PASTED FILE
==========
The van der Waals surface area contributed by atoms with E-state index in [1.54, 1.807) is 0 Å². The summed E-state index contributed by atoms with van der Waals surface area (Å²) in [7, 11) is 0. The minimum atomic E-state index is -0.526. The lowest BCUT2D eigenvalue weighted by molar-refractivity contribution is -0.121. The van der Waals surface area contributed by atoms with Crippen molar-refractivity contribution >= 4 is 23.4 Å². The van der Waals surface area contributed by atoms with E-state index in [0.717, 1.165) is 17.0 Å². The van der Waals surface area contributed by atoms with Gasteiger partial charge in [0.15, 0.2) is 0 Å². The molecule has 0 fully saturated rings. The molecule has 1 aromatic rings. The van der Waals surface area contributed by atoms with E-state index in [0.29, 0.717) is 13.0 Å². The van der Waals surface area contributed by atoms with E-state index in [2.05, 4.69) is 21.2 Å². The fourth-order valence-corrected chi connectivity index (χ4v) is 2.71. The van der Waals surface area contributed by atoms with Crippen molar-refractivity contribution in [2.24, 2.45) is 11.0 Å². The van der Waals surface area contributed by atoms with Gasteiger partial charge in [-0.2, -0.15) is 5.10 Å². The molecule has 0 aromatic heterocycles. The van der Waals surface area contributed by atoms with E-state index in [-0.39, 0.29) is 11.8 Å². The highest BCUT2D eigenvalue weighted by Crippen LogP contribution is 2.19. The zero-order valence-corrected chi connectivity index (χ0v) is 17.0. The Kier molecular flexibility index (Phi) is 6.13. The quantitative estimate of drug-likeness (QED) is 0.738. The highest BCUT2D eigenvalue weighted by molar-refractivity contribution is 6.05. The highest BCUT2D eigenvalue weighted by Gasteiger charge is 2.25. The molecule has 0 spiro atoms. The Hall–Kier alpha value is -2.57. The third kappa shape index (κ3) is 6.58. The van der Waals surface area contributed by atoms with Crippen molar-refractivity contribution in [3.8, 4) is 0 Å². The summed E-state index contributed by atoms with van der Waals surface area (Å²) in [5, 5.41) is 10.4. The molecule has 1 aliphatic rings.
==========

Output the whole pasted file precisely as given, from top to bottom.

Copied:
The van der Waals surface area contributed by atoms with E-state index in [1.54, 1.807) is 0 Å². The summed E-state index contributed by atoms with van der Waals surface area (Å²) in [7, 11) is 0. The minimum atomic E-state index is -0.526. The lowest BCUT2D eigenvalue weighted by molar-refractivity contribution is -0.121. The van der Waals surface area contributed by atoms with Crippen molar-refractivity contribution >= 4 is 23.4 Å². The van der Waals surface area contributed by atoms with E-state index in [0.717, 1.165) is 17.0 Å². The van der Waals surface area contributed by atoms with Gasteiger partial charge in [0.15, 0.2) is 0 Å². The molecule has 0 fully saturated rings. The molecule has 1 aromatic rings. The van der Waals surface area contributed by atoms with E-state index in [0.29, 0.717) is 13.0 Å². The van der Waals surface area contributed by atoms with E-state index in [2.05, 4.69) is 21.2 Å². The fourth-order valence-corrected chi connectivity index (χ4v) is 2.71. The van der Waals surface area contributed by atoms with Crippen molar-refractivity contribution in [2.24, 2.45) is 11.0 Å². The van der Waals surface area contributed by atoms with Gasteiger partial charge in [-0.2, -0.15) is 5.10 Å². The molecule has 0 aromatic heterocycles. The van der Waals surface area contributed by atoms with E-state index in [-0.39, 0.29) is 11.8 Å². The highest BCUT2D eigenvalue weighted by Crippen LogP contribution is 2.19. The zero-order valence-corrected chi connectivity index (χ0v) is 17.0. The Kier molecular flexibility index (Phi) is 6.13. The quantitative estimate of drug-likeness (QED) is 0.738. The highest BCUT2D eigenvalue weighted by molar-refractivity contribution is 6.05. The highest BCUT2D eigenvalue weighted by Gasteiger charge is 2.25. The molecule has 0 spiro atoms. The Hall–Kier alpha value is -2.57. The third kappa shape index (κ3) is 6.58. The van der Waals surface area contributed by atoms with Crippen molar-refractivity contribution in [3.8, 4) is 0 Å². The summed E-state index contributed by atoms with van der Waals surface area (Å²) in [5, 5.41) is 10.4. The molecule has 1 aliphatic rings.